After a job at a small foreign exchange company, Agrawal, along with business partner Paresh Davdra, founded foreign exchange company RationalFX in 2005. The pair grew the commercial foreign exchange company from a two-person enterprise operating out of a small office in Brighton, into a multi-million-pound business, later relocating to London and opening offices in Birmingham, France and Spain.
The company, whose founding principles were based on offering superior exchange rates and customer service than the banks, introduced the UK’s first online currency exchange system for private individuals in its first year of trading.
Rational FX reported a turnover of £1.3bn in 2015, while three years earlier, Agrawal himself had appeared in the Sunday Times Rich List, having amassed a £90 million fortune.
The previous year, Agrawal had launched Xendpay, set up with the aim of reducing the cost of international remittances. Xendpay was the first free money transfer service funded by the payment of small and entirely discretionary fees.
Prior to becoming deputy mayor for business, long-time Labour supporter Agrawal had been an economic adviser to Khan during his 2016 mayoral election campaign. The swapping of a multi-million business career for the cut and thrust of City Hall may appear an odd choice, but Agrawal insists he is all the richer for it.
“I love what I do and if you love doing something, you have the opportunity to really excel. I come from a business background, so I’ve seen the whole journey. Now, in my current role, I spend a lot of my time talking to businesses of all different sizes and across different sectors and I really thoroughly enjoy that.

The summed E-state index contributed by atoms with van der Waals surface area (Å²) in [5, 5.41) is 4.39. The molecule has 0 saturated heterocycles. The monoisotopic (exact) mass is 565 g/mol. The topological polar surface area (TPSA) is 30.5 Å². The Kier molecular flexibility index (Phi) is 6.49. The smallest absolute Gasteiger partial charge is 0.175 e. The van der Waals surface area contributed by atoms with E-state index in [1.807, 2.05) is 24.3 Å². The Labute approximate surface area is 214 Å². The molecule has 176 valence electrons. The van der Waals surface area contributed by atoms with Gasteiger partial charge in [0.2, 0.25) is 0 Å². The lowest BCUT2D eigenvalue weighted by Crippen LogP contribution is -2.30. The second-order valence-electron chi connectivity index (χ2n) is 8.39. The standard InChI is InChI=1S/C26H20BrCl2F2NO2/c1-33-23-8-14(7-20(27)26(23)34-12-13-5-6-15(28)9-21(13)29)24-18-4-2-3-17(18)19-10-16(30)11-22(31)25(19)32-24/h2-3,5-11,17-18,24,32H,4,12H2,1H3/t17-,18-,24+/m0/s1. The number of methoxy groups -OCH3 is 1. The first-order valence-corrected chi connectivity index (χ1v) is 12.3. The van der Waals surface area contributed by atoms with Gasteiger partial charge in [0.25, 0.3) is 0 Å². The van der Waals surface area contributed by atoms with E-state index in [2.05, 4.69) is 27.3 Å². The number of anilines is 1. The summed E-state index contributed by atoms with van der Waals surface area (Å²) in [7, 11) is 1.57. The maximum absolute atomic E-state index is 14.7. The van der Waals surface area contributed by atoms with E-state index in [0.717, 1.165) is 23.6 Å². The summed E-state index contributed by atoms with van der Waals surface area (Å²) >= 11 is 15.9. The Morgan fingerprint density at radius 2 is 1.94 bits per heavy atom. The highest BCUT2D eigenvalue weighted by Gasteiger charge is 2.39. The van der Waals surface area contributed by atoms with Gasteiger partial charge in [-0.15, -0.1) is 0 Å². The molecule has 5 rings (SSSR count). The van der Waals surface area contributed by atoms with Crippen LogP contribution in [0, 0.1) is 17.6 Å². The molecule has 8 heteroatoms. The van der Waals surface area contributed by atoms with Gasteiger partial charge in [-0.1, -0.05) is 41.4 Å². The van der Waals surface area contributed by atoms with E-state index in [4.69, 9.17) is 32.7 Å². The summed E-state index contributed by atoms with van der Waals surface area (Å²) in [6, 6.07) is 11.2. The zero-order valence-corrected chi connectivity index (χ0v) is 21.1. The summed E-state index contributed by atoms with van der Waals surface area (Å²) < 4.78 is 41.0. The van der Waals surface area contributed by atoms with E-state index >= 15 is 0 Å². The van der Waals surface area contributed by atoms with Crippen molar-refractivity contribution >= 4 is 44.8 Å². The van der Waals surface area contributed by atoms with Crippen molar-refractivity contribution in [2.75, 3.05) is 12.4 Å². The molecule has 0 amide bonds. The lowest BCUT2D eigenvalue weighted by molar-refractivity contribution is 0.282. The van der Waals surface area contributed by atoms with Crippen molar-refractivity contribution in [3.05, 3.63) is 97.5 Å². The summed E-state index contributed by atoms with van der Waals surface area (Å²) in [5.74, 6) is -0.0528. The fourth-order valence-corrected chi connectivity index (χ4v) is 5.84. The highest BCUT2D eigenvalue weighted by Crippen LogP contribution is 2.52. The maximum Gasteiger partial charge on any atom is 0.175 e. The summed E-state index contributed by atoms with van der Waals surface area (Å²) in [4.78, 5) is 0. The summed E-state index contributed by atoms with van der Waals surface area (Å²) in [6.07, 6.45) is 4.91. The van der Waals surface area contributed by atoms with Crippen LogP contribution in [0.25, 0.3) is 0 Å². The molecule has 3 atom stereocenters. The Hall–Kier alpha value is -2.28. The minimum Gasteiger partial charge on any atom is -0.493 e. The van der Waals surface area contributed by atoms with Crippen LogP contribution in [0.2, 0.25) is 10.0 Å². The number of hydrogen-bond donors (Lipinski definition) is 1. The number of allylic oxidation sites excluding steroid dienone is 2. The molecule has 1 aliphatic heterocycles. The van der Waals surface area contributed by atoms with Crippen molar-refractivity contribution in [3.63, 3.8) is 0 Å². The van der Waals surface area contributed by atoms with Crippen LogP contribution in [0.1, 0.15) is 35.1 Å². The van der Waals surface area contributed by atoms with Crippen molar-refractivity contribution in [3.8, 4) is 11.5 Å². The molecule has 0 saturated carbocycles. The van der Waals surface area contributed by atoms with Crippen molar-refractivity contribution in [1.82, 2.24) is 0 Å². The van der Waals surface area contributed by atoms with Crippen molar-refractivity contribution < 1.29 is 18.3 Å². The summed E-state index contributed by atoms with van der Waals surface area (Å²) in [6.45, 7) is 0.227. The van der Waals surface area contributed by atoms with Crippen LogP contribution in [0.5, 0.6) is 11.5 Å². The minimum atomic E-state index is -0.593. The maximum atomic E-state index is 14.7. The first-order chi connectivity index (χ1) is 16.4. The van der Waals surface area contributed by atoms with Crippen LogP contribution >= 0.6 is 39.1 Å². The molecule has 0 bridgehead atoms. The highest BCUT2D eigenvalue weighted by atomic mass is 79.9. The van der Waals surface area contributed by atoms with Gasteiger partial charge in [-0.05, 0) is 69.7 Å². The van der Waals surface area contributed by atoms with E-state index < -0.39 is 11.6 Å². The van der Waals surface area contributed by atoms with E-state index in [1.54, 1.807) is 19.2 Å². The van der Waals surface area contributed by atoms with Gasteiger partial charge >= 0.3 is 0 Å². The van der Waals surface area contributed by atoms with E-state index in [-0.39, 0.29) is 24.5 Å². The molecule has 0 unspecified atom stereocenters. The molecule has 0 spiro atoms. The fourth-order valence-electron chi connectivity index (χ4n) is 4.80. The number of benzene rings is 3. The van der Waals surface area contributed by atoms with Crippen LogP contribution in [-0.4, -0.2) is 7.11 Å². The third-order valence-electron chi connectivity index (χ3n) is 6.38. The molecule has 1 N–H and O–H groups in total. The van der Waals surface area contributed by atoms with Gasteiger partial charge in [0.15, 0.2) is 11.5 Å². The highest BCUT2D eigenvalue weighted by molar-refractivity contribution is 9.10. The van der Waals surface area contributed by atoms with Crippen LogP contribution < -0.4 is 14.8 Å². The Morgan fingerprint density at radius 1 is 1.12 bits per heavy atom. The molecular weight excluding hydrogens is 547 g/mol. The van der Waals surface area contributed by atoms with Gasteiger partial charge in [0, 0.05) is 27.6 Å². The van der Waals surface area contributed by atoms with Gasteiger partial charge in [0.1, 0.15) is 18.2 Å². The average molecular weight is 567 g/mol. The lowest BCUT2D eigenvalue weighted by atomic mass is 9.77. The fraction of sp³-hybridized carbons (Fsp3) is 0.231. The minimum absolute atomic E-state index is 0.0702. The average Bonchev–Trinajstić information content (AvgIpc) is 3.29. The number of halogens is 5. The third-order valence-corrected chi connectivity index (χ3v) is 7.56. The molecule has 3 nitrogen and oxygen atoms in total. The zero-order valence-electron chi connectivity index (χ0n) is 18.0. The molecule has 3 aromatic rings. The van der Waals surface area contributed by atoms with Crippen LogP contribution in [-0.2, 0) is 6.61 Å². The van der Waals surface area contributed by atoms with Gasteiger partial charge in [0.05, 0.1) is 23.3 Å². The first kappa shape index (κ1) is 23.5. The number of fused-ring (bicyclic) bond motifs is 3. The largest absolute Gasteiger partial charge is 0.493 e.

“Part of my job is to promote London worldwide and I absolutely love that. I’m like a travelling salesman. I travel around the world and sell London. I think this city has given me so much and this is my opportunity to give something back.
“One of the reasons I went into politics was to make a difference in society. As an entrepreneur, I tried to make a difference and change society for the better. What I like about being in politics and being in government, is that you can do this on a very large scale.
“London’s GDP alone is more than 80 or 90 per cent of some EU countries. So, the ability to have an impact in this role is fantastic and that is what I love most about it.”
Asked if anything came as a surprise in the transition from the commercial to the political world, Agrawal explains, “Aside from Brexit, which came six days after my appointment, we also all hear about the bureaucracy that is prevalent in the government. It was no real surprise but just to see the extent of it sometimes is an eye opener.
“When you’re running your own business, you take decisions very quickly. With government, there are many more stakeholders and so at times, the speed at which things progress is not good. The good thing is that Sadiq Khan is the mayor and with me as the deputy mayor, we are really trying to cut down bureaucracy in City Hall in order to make the decision-making process much faster.”
Agrawal has been a patron of youth-focused charity, the Prince’s Trust, for a number of years, as well as the Cherie Blair Foundation for Women. He was appointed chair of Oxfam’s Enterprise Development Programme in 2015.